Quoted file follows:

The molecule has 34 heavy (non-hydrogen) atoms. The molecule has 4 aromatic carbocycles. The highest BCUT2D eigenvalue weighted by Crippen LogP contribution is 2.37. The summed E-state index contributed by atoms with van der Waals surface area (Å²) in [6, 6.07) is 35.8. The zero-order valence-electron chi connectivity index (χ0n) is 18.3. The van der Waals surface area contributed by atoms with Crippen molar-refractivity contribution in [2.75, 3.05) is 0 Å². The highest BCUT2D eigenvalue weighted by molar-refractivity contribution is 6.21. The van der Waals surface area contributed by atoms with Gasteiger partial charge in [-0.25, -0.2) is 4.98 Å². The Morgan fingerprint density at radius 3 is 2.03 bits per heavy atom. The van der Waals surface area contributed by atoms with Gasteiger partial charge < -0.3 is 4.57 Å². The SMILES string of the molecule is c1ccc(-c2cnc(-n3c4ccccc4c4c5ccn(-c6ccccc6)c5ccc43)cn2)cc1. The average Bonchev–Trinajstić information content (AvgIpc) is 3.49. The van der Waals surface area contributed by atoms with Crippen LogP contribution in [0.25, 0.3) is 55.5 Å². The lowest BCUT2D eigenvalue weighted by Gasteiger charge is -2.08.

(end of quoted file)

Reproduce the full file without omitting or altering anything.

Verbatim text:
The molecule has 34 heavy (non-hydrogen) atoms. The molecule has 4 aromatic carbocycles. The highest BCUT2D eigenvalue weighted by Crippen LogP contribution is 2.37. The summed E-state index contributed by atoms with van der Waals surface area (Å²) in [6, 6.07) is 35.8. The zero-order valence-electron chi connectivity index (χ0n) is 18.3. The van der Waals surface area contributed by atoms with Crippen molar-refractivity contribution in [2.75, 3.05) is 0 Å². The highest BCUT2D eigenvalue weighted by molar-refractivity contribution is 6.21. The van der Waals surface area contributed by atoms with Gasteiger partial charge in [-0.25, -0.2) is 4.98 Å². The Morgan fingerprint density at radius 3 is 2.03 bits per heavy atom. The van der Waals surface area contributed by atoms with Gasteiger partial charge < -0.3 is 4.57 Å². The SMILES string of the molecule is c1ccc(-c2cnc(-n3c4ccccc4c4c5ccn(-c6ccccc6)c5ccc43)cn2)cc1. The average Bonchev–Trinajstić information content (AvgIpc) is 3.49. The van der Waals surface area contributed by atoms with Crippen LogP contribution in [0.25, 0.3) is 55.5 Å². The lowest BCUT2D eigenvalue weighted by Gasteiger charge is -2.08.